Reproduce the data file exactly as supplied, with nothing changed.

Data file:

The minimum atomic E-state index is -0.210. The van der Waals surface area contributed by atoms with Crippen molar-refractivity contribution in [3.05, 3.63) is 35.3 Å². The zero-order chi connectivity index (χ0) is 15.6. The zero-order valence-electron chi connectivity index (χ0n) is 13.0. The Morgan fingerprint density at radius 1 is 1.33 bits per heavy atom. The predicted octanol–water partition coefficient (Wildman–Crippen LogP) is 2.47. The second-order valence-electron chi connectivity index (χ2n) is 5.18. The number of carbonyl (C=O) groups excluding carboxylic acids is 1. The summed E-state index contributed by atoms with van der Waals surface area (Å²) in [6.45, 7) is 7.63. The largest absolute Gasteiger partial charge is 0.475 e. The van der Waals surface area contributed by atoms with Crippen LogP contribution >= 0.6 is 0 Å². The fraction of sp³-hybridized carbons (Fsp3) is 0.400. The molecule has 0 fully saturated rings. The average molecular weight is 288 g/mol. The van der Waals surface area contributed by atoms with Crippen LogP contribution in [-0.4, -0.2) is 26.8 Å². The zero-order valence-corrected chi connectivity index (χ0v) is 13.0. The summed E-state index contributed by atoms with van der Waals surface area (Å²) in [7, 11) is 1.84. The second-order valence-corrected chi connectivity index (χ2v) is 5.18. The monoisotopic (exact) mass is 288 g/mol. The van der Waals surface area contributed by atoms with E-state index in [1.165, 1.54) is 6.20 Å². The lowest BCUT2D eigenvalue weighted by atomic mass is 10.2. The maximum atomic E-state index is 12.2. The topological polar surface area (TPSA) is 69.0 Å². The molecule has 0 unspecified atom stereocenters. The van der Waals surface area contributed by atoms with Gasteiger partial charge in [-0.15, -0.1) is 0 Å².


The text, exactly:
The minimum atomic E-state index is -0.210. The van der Waals surface area contributed by atoms with Crippen molar-refractivity contribution in [3.05, 3.63) is 35.3 Å². The zero-order chi connectivity index (χ0) is 15.6. The zero-order valence-electron chi connectivity index (χ0n) is 13.0. The Morgan fingerprint density at radius 1 is 1.33 bits per heavy atom. The predicted octanol–water partition coefficient (Wildman–Crippen LogP) is 2.47. The second-order valence-electron chi connectivity index (χ2n) is 5.18. The number of carbonyl (C=O) groups excluding carboxylic acids is 1. The summed E-state index contributed by atoms with van der Waals surface area (Å²) in [6.45, 7) is 7.63. The largest absolute Gasteiger partial charge is 0.475 e. The van der Waals surface area contributed by atoms with Crippen LogP contribution >= 0.6 is 0 Å². The fraction of sp³-hybridized carbons (Fsp3) is 0.400. The molecule has 0 fully saturated rings. The average molecular weight is 288 g/mol. The van der Waals surface area contributed by atoms with Crippen LogP contribution in [-0.4, -0.2) is 26.8 Å². The zero-order valence-corrected chi connectivity index (χ0v) is 13.0. The summed E-state index contributed by atoms with van der Waals surface area (Å²) in [7, 11) is 1.84. The second-order valence-corrected chi connectivity index (χ2v) is 5.18. The monoisotopic (exact) mass is 288 g/mol. The van der Waals surface area contributed by atoms with E-state index in [1.165, 1.54) is 6.20 Å². The lowest BCUT2D eigenvalue weighted by atomic mass is 10.2. The maximum atomic E-state index is 12.2. The topological polar surface area (TPSA) is 69.0 Å². The molecule has 0 unspecified atom stereocenters. The van der Waals surface area contributed by atoms with Gasteiger partial charge in [-0.15, -0.1) is 0 Å².